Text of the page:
Amateurs Lead the Way
The invention of the battery in 1799 and the telegraph in 1841 profoundly changed the world and together inspired hobbyists, electricians and scientists around the globe to seek ways to improve and expand the science of telecommunication. Shortly after the telegraph’s introduction, a wealthy young doctor named William Channing conceived a large municipal system to transmit fire alarms to fire stations across the city of Boston. Using Samuel Morse’s new telegraph system in conjunction with coded wheel technology, Channing detailed an elaborate plan for signals to be transmitted from municipal fire alarm boxes pinpointing the exact location of a fire. Channing’s plan faced a very practical problem, though: It couldn’t account for how to ring large bells in remote fire stations.
For Whom the Bell Tolls
At about the same time Augustus Pope, a Unitarian minister living just outside of Boston, began working on an electric burglar alarm. He followed Channing’s work with keen interest because he too had a problem ringing bells (albeit much smaller ones) to alert occupants. The solution came from Moses Farmer, a New Hampshire native known nationally for his work as an early electrician, who devised a plan using an electromagnet to open and close a circuit at regular intervals, thus ringing a bell. Farmer’s electromagnet provided the missing link for both Channing and Pope, enabling them to complete and patent their inventions in 1848 and 1853, respectively.
Stamps, Skirts, and Stock Tickers
Within ten years South Carolina postmaster and telegraph agent John Gamewell purchased the right to market Channing’s system in the Southeast, and soon after purchased all the rights to the patent. Meanwhile an entrepreneur named Edwin Holmes bought Pope’s patent and switched from selling notions and hoopskirts to marketing electromagnetic burglar alarms in Boston and then New York.
By 1895 Gamewell controlled 95 percent of the U.S. fire alarm market. At the same time the Holmes Burglar Alarm Company held a stronghold on most major east coast cities and served as the model for security companies for the next one hundred years. Holmes’ success so permeated the communication business of the time that Edwin Holmes served as the first president of the New York Telephone Company, and his Boston central station served as the first telephone central office in the United States.
The central station burglar alarm had sprung up in the early 1870’s using direct wire technology. This permitted the extension of local alarms to a central location where constantly monitored circuits provided banks, stores and even private homes with protection never seen before. Seeing the advantage of central station technology, telegrapher and inventor of the stock ticker Edward Calahan devised in 1875 a plan to place small wind up call boxes at various locations throughout cities allowing a signal to be transmitted to a central office requesting a messenger boy. As an added service, a different code could be dialed to summon help in the event of an emergency. He sold the plan to a group of investors who formed the American District Telegraph (ADT) company.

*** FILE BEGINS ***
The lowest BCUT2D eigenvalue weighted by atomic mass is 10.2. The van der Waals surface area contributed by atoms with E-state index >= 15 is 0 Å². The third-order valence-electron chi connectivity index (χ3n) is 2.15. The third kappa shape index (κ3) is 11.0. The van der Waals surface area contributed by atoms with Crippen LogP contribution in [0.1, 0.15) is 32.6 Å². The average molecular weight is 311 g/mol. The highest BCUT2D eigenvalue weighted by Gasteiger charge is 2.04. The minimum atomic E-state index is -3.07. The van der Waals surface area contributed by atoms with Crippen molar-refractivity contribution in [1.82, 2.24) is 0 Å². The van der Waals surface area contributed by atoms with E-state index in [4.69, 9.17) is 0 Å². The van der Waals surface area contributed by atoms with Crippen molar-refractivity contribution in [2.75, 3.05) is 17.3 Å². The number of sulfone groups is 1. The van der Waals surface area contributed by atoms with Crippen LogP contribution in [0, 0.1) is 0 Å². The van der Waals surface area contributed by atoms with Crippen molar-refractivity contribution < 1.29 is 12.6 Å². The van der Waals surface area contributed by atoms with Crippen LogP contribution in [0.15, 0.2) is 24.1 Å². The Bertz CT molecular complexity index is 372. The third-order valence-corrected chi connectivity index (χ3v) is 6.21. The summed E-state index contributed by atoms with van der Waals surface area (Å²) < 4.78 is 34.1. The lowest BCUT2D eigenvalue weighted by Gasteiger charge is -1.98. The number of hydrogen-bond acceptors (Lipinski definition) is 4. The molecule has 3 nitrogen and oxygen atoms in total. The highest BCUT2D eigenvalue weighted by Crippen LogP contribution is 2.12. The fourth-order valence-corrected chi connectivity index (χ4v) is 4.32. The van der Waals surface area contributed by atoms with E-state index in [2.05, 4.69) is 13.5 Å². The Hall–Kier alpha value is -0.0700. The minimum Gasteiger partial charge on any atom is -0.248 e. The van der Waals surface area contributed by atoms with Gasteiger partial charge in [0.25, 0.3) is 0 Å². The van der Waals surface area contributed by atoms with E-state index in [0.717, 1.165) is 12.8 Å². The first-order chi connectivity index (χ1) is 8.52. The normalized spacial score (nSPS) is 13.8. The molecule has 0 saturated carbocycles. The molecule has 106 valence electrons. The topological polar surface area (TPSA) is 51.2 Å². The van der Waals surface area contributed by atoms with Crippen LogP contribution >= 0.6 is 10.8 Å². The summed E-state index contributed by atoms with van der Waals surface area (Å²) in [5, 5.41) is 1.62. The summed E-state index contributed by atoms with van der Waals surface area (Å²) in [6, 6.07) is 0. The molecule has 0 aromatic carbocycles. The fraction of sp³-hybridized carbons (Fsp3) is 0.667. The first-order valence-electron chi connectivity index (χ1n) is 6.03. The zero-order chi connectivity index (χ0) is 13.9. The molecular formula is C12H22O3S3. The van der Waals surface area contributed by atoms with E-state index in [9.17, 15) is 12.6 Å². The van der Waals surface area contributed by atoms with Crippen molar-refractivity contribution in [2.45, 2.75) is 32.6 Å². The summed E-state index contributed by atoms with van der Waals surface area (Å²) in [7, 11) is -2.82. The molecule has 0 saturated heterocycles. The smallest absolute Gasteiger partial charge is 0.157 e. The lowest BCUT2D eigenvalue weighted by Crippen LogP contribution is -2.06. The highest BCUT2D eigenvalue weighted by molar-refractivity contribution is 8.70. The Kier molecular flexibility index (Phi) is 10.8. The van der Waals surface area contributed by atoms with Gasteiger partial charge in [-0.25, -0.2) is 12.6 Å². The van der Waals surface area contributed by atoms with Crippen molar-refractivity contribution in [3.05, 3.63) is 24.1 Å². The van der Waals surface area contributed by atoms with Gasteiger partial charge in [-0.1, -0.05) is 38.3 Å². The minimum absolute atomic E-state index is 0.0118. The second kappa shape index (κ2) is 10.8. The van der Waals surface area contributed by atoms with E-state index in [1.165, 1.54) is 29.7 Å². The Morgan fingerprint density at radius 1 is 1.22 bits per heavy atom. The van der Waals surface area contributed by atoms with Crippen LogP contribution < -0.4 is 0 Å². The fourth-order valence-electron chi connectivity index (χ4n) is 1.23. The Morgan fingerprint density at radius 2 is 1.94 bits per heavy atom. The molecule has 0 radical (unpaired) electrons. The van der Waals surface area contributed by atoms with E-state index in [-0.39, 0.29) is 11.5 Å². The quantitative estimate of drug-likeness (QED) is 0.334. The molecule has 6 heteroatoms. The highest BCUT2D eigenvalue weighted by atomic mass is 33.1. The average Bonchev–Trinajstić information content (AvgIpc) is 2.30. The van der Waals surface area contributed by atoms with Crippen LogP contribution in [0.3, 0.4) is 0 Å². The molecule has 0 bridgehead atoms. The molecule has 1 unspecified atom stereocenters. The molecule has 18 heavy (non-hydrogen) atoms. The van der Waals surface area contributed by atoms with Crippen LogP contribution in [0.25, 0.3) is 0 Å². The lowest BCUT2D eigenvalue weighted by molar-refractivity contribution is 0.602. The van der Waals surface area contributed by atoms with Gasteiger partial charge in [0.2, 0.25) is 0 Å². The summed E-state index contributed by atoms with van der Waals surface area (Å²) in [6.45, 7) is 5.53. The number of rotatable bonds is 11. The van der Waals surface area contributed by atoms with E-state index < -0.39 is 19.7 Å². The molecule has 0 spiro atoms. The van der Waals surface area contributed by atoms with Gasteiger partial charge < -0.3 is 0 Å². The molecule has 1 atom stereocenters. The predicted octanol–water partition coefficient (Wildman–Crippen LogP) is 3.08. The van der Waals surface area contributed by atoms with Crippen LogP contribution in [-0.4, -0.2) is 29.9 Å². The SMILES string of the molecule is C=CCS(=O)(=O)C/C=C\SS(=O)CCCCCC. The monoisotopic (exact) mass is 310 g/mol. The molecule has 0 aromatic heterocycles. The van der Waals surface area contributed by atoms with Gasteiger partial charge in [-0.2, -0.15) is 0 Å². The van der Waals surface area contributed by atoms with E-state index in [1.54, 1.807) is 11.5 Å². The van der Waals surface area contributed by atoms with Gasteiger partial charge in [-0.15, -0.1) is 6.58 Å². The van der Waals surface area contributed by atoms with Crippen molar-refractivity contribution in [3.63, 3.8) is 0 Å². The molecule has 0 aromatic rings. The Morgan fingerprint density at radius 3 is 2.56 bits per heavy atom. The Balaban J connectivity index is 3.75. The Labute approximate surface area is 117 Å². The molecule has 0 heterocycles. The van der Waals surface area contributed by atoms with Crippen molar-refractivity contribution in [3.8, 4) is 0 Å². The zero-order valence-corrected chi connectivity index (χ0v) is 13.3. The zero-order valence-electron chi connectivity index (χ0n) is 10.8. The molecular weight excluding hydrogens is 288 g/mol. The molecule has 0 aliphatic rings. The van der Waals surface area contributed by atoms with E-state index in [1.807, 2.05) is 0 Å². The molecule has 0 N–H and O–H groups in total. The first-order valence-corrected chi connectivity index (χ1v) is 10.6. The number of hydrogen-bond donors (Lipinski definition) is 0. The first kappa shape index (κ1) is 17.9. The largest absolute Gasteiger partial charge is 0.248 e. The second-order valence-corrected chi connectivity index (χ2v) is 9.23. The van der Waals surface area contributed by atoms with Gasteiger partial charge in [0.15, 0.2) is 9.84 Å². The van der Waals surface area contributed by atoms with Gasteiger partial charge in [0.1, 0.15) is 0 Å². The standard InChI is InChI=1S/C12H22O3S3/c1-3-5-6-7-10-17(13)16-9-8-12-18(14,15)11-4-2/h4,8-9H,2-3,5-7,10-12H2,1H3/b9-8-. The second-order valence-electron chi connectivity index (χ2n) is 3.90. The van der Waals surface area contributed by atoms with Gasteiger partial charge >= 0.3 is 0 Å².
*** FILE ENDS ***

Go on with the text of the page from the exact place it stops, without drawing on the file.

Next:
The next significant advancement in both burglar and fire alarm transmission came in the early 1880’s when Chauncey McCulloh of Baltimore devised a system allowing multiple subscribers to share a single circuit connected to a central office, reducing the overall cost of such a connection. With McCulloh’s contribution, alarm signal transmission technology remained essentially unchanged for nearly one hundred years.
On the other hand, detection equipment continued to evolve. In the early 1880’s an engineer and locomotive designer named Frederick Grinnell radically enhanced fire security by patenting an improved sprinkler head that would open under extreme heat, thus quenching a potentially deadly fire. Later the development of ionization (smoke) detectors and motion sensors to detect intruders represented further advancements, as did elaborate safe alarms, rate-of-rise heat detectors, and magnetic door and window sensors.
The Internet Generation
Internet technology has revolutionized security systems communications and monitoring capabilities. With the advent of digital communication in the 1970’s, central station signaling finally took a major evolutionary step toward the technology we recognize today. That technology continues to advance, with wireless communications now joined by IP connectivity. In fact the convergence of Internet communications and digital imaging has made live central station video monitoring available to nearly every alarm user. Detection equipment continues to develop as well, with more sophisticated devices and more reliable sensors providing better sensitivity and greater security.
The dreams that spurred on pioneers like Gamewell and Holmes 150 years ago have been more than realized -modern alarm systems are raising levels of security and public safety in ways that even the industry’s visionaries couldn’t have imagined. But every advance, however far from those early concepts, owes a debt to the generations of hobbyists, inventors, and entrepreneurs that worked to bend new discoveries and technologies into systems that protected their neighbors’ livelihoods and lives.